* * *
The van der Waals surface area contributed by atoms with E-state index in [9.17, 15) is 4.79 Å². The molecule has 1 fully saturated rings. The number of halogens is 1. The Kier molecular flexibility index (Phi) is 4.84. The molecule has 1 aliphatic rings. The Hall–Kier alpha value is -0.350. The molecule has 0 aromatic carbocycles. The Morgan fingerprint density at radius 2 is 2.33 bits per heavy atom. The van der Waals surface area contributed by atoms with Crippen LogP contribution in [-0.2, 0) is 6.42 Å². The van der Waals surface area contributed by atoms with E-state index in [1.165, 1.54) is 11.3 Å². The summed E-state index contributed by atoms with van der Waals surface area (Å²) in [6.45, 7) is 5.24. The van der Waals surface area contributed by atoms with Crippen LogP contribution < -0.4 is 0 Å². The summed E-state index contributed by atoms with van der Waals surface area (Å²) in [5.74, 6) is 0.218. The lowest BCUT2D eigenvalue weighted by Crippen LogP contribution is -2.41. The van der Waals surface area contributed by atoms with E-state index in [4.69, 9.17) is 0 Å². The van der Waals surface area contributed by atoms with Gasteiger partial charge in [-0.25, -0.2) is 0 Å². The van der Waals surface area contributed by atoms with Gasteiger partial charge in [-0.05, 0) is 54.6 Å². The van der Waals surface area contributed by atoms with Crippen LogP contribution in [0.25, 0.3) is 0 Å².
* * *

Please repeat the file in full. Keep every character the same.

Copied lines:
The van der Waals surface area contributed by atoms with E-state index in [9.17, 15) is 4.79 Å². The molecule has 1 fully saturated rings. The number of halogens is 1. The Kier molecular flexibility index (Phi) is 4.84. The molecule has 1 aliphatic rings. The Hall–Kier alpha value is -0.350. The molecule has 0 aromatic carbocycles. The Morgan fingerprint density at radius 2 is 2.33 bits per heavy atom. The van der Waals surface area contributed by atoms with Crippen LogP contribution in [-0.2, 0) is 6.42 Å². The van der Waals surface area contributed by atoms with E-state index in [1.165, 1.54) is 11.3 Å². The summed E-state index contributed by atoms with van der Waals surface area (Å²) in [6.45, 7) is 5.24. The van der Waals surface area contributed by atoms with Crippen LogP contribution < -0.4 is 0 Å². The summed E-state index contributed by atoms with van der Waals surface area (Å²) in [5.74, 6) is 0.218. The lowest BCUT2D eigenvalue weighted by Crippen LogP contribution is -2.41. The van der Waals surface area contributed by atoms with E-state index in [4.69, 9.17) is 0 Å². The van der Waals surface area contributed by atoms with Gasteiger partial charge in [-0.25, -0.2) is 0 Å². The van der Waals surface area contributed by atoms with Gasteiger partial charge in [-0.05, 0) is 54.6 Å². The van der Waals surface area contributed by atoms with Crippen LogP contribution in [0.25, 0.3) is 0 Å².